My Relationship with Running

As a Massage Therapist and a Kinesiologist, I’m often asked what I do to keep fit. I strength train, but I also run. However, I do not consider myself a runner. I just run.

I started running back in high school for the cross-country team. That’s when I fell in love with it, maybe more so for the scenery , getting to miss school once a week and hanging out with my friends and teammates. Once the cross-country season ended for the year, I always found it tough to continue my running schedule and would just put it on hold until the end of August.

Me and my friend, running side by side at one of our cross-country meets.

Once I went off to University, I completely stopped running. I would have the intention to run, but I always found excuses not to, because in my mind I had to beat my running time. Every.single.time. and when you don’t beat it, you really don’t feel like running.

Once I moved to Ottawa, I discovered the Ottawa Race Weekend, and I thought this would be a great way to get back into running. Finally, I have a race and a goal to look forward to. I did my first Ottawa Race Weekend 5 km in 2017. I ran a few times a week and was proud of myself for finishing it and finishing it quickly. So, for the next year, I decided I was up for the challenge of running 10 km. I love running 10 km because it gives you a chance to run slower when you need a break, but you still have the time to “catch up” if you have to. When I started working at Whole Therapy last year, I met Richelle the physio, the “Running with Richelle” ( Follow her on instagram and facebook if you want amazing tips on how to run and injury prevention). Learning some things about running from her changed my running game. I was running more frequently and doing strength training. This led me to have one of the best race times for a 10 km yet.

Now, fast forward to this year. Typically after I finish the Race Weekend at the end of May, I take a break until January. I learned how to run during the cross-country season when it was cooler and I don’t like to run in the heat. BUT after the race last year, I kept running. Kept up my running schedule. Discovering new trails to run. And then the pandemic hit. And the race was cancelled and all motivation for running stopped. I couldn’t even muster up enough motivation to run 2 km. Because what was the point? The race was cancelled and I wouldn’t have any times to beat. One of the RMTs I work with, Mel, would continuously check up on me to see how my running was going and eventually, her asking, gave me the push to start running again. I knew I wouldn’t be able to run far, or fast. I could only run 3 km in the beginning, very slowly. But something was different this time. I no longer felt the need to go fast and beat my record every time I ran. I could go slow, I could be relaxed while running. I could stop and take a break. As long as I’m running, what does it matter?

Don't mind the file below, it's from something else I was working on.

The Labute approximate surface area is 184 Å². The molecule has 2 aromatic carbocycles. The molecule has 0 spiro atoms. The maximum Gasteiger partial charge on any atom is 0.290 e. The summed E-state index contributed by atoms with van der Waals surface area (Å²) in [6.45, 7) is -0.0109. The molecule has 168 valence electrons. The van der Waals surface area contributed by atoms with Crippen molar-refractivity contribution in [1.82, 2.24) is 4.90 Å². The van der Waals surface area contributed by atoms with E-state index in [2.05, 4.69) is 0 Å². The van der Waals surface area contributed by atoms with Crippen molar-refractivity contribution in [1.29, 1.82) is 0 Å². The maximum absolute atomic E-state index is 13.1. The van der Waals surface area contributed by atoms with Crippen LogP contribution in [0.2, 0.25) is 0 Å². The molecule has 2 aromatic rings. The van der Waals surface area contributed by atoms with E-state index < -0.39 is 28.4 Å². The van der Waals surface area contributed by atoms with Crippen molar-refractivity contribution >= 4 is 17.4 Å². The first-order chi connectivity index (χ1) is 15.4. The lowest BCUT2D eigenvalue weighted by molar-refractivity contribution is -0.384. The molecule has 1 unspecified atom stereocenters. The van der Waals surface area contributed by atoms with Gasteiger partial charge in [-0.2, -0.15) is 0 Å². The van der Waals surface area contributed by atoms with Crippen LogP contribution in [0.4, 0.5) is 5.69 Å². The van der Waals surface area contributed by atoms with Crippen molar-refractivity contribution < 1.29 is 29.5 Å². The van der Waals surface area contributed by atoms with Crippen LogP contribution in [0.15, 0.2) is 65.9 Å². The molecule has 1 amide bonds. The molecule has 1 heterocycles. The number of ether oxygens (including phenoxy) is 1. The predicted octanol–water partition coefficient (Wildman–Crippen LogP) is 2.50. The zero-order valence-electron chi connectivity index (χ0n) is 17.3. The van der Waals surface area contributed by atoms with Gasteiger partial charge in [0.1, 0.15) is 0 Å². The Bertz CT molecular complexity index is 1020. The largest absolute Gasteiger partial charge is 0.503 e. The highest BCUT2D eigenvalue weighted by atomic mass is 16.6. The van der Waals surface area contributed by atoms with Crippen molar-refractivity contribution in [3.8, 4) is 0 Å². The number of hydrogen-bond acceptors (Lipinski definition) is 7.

I still have bad weeks of running and good weeks of running. Two weeks ago was an awful running week for me, I felt like I was getting slower and I was losing the want to run again. But last week I put on my running clothes and shoes and just went for it. And it felt great. I didn’t have any pressure to run fast, I just wanted to go on a relaxing run. And once it was over I was happy and proud I did it.

My relationship with running has been on and off for a long time now, but I’ve going strong for the past 12 weeks of running. I believe changing my mindset of not running fast every single run has made this sport a lot more enjoyable for myself.

The hardest part is putting on your shoes, so just do it.

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